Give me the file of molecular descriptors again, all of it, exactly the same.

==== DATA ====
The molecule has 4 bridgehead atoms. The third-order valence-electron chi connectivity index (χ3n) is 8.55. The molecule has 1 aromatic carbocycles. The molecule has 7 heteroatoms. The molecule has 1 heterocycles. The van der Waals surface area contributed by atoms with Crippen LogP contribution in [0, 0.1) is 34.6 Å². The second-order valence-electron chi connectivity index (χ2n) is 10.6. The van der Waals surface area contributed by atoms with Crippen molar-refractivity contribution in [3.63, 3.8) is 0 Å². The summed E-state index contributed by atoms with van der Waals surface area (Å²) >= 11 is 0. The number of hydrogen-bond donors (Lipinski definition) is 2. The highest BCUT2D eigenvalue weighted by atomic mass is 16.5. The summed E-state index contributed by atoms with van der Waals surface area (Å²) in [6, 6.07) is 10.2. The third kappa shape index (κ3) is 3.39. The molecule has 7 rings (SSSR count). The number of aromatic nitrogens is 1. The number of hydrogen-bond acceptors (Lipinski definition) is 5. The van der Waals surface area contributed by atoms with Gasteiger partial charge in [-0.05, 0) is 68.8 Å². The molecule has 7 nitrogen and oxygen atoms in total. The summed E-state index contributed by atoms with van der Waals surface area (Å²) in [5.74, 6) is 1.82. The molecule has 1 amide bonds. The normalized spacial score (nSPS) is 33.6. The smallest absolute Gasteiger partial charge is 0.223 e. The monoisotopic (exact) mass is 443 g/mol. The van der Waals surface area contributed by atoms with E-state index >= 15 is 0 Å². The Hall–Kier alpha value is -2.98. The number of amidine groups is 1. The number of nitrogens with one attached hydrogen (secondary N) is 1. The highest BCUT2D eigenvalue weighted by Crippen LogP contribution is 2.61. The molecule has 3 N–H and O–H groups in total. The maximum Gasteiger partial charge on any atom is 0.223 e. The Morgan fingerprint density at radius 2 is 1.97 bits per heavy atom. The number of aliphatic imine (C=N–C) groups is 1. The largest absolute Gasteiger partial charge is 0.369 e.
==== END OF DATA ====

The molecule has 4 bridgehead atoms. The third-order valence-electron chi connectivity index (χ3n) is 8.55. The molecule has 1 aromatic carbocycles. The molecule has 7 heteroatoms. The molecule has 1 heterocycles. The van der Waals surface area contributed by atoms with Crippen LogP contribution in [0, 0.1) is 34.6 Å². The second-order valence-electron chi connectivity index (χ2n) is 10.6. The van der Waals surface area contributed by atoms with Crippen molar-refractivity contribution in [3.63, 3.8) is 0 Å². The summed E-state index contributed by atoms with van der Waals surface area (Å²) >= 11 is 0. The number of hydrogen-bond donors (Lipinski definition) is 2. The highest BCUT2D eigenvalue weighted by atomic mass is 16.5. The summed E-state index contributed by atoms with van der Waals surface area (Å²) in [6, 6.07) is 10.2. The third kappa shape index (κ3) is 3.39. The molecule has 7 rings (SSSR count). The number of aromatic nitrogens is 1. The number of hydrogen-bond acceptors (Lipinski definition) is 5. The van der Waals surface area contributed by atoms with Gasteiger partial charge in [-0.05, 0) is 68.8 Å². The molecule has 7 nitrogen and oxygen atoms in total. The summed E-state index contributed by atoms with van der Waals surface area (Å²) in [5.74, 6) is 1.82. The molecule has 1 amide bonds. The normalized spacial score (nSPS) is 33.6. The smallest absolute Gasteiger partial charge is 0.223 e. The monoisotopic (exact) mass is 443 g/mol. The van der Waals surface area contributed by atoms with E-state index >= 15 is 0 Å². The Hall–Kier alpha value is -2.98. The number of amidine groups is 1. The number of nitrogens with one attached hydrogen (secondary N) is 1. The highest BCUT2D eigenvalue weighted by Crippen LogP contribution is 2.61. The molecule has 3 N–H and O–H groups in total. The maximum Gasteiger partial charge on any atom is 0.223 e. The Morgan fingerprint density at radius 2 is 1.97 bits per heavy atom. The number of aliphatic imine (C=N–C) groups is 1. The largest absolute Gasteiger partial charge is 0.369 e.